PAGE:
Technostrobe’s Lighting Intensity Dimming Solutions (LIDS) technology tailors the intensity of the wind farm’s lights using sensors that are situated around the perimeter of the wind farm that can detect the visibility conditions. The information gathered by the sensors is then sent to a central processing unit (CPU) in the farm’s substation. Once that condition is determined, the CPU sends a message to the lights on the wind farms, telling them at what intensity to operate.

Manufactured by wind industry experts in lighting and meteorology, LIDS allows turbine lights to reduce intensity on a clear day (visibility of 10 km or more) and increase strength in lower visibility conditions.

“We’re doing some trials with this, and between October 2013 and April 2014, we actually had statistics come back to us saying the lights would have functioned in a dimmed mode 91 percent of the time,” says Lacombe. “In fact, they would have been in the lowest intensity 85 percent of the time, so what that means is that most of the time, we’re flashing way above what is necessary for safety. When Transport Canada and the FAA designed the standards, there was no dimming option.”



There are, however, some concerns from regulatory bodies about these lighting technologies, explains Eduard Alf, senior engineer of aviation lighting systems at Transport Canada’s flight standards division.

Right now, Transport Canada allows for radar technology on wind farms as part of its rules associated with Aircraft Detection Systems. According to the regulations found in Chapter 15 of General Operation and Flight Rules, the system “can detect and analyze the flight path [position, altitude, heading and ground speed] of an aircraft so as to determine the possibility of potential collision with an object.”

“The radar system, it works – but it’s very costly, and that’s one of the problems,” says Alf, adding he isn’t confident that dimming the lights will ease the number of complaints among residents in close proximity to the wind farms.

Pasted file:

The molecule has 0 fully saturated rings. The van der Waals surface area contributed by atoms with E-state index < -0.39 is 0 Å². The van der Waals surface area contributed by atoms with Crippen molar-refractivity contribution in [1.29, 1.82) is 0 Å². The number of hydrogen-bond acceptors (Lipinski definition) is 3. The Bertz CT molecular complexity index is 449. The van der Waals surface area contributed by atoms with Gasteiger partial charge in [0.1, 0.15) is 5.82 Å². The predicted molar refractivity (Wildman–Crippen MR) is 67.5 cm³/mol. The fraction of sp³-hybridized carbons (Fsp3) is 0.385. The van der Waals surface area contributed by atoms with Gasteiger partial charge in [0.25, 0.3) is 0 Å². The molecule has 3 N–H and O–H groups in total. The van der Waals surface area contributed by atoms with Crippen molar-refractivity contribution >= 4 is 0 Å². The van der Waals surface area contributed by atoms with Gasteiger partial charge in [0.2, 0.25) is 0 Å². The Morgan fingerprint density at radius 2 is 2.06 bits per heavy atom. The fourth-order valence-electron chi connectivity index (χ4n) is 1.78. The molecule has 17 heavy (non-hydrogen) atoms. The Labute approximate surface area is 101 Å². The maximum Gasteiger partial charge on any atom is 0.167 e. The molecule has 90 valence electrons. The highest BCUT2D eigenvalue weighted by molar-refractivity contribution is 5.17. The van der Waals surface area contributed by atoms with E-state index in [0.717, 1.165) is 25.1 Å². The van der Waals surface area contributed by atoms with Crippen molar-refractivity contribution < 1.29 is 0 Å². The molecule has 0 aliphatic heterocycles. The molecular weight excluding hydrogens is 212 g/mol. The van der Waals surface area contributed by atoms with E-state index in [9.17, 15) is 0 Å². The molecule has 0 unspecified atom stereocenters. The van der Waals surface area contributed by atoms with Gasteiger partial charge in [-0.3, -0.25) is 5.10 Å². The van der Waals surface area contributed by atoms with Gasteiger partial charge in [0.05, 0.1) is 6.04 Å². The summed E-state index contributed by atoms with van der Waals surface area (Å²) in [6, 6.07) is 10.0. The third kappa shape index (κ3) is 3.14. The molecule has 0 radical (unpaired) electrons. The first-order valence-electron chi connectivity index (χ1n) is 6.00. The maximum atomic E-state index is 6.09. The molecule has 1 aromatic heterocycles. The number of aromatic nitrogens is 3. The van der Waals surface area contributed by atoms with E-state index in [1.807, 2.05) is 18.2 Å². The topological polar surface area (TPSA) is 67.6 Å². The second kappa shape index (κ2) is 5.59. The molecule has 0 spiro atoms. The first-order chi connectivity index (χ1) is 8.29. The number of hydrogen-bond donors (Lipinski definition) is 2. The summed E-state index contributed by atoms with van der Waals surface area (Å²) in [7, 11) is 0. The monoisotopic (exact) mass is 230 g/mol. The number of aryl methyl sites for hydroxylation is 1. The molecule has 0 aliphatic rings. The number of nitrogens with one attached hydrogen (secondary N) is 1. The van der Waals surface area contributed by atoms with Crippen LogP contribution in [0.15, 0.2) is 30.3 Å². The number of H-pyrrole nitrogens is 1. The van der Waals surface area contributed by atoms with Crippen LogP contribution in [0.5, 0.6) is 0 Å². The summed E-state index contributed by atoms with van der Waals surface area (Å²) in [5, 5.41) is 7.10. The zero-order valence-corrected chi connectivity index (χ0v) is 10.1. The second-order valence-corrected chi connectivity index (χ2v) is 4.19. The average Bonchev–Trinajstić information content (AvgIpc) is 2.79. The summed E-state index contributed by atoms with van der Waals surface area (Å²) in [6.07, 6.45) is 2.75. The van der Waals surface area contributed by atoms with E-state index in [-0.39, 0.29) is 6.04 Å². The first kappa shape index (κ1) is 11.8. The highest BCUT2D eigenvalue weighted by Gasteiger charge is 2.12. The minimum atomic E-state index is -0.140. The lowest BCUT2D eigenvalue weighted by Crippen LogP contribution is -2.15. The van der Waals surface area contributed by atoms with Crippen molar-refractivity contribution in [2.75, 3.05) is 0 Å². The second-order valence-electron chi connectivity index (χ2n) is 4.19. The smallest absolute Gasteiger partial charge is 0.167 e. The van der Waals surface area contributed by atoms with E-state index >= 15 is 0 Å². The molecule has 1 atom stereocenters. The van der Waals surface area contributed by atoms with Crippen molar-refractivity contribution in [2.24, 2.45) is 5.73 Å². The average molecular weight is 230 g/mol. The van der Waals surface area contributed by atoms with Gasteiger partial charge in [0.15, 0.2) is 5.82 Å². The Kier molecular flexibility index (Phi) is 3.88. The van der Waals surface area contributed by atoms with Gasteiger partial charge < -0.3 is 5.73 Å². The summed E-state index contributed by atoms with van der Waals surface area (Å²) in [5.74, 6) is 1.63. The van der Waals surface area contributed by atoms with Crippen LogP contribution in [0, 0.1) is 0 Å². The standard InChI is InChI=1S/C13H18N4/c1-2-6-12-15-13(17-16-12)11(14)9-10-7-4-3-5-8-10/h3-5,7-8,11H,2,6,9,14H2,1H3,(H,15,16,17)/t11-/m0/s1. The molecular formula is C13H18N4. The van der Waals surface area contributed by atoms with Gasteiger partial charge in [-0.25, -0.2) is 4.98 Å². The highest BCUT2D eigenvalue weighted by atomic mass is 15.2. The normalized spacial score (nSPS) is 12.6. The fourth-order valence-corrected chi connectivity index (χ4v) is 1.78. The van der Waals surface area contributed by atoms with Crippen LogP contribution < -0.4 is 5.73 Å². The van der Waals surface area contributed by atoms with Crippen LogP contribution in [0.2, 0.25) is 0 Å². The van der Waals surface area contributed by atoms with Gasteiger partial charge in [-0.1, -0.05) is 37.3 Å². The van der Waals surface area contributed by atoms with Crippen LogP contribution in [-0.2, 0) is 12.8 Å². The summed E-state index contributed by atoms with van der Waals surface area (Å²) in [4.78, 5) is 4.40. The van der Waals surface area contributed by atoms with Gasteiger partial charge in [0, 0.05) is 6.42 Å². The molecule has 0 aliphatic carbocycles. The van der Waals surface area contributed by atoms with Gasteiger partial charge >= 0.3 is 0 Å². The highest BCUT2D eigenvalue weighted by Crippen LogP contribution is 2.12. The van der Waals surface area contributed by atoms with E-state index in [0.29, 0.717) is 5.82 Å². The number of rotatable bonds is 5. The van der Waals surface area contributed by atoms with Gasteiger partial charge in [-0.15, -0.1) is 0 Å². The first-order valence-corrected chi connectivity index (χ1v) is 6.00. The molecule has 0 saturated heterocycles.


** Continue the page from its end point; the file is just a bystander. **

“Although, in effect, it’s not a matter of the intensity; it’s truly a matter of the light being out there anyway. I’ve found that people will complain about lights even though there really isn’t that much light actually reaching them.”

Shant Dokouzian, senior project manager at DNV GL, echoes Alf’s point that residential complaints do not always subside despite regulatory or technological changes.

“I think that new technology which diminishes the intensity of the light depending on visibility is definitely a good idea. My understanding of Transport Canada regulations is that obstruction lights need to have a high intensity for days when visibility is pretty low,” he says. “A worst-case scenario.” w


Daina Lawrence is a Canadian journalist living in Quebec.

Marketplace: Obstruction Lighting

Obstruction Lighting Advances Make Turbines Better Neighbors

By Daina Lawrence

Intent on making wind turbines less obtrusive, obstruction lighting providers continue to improve the technology.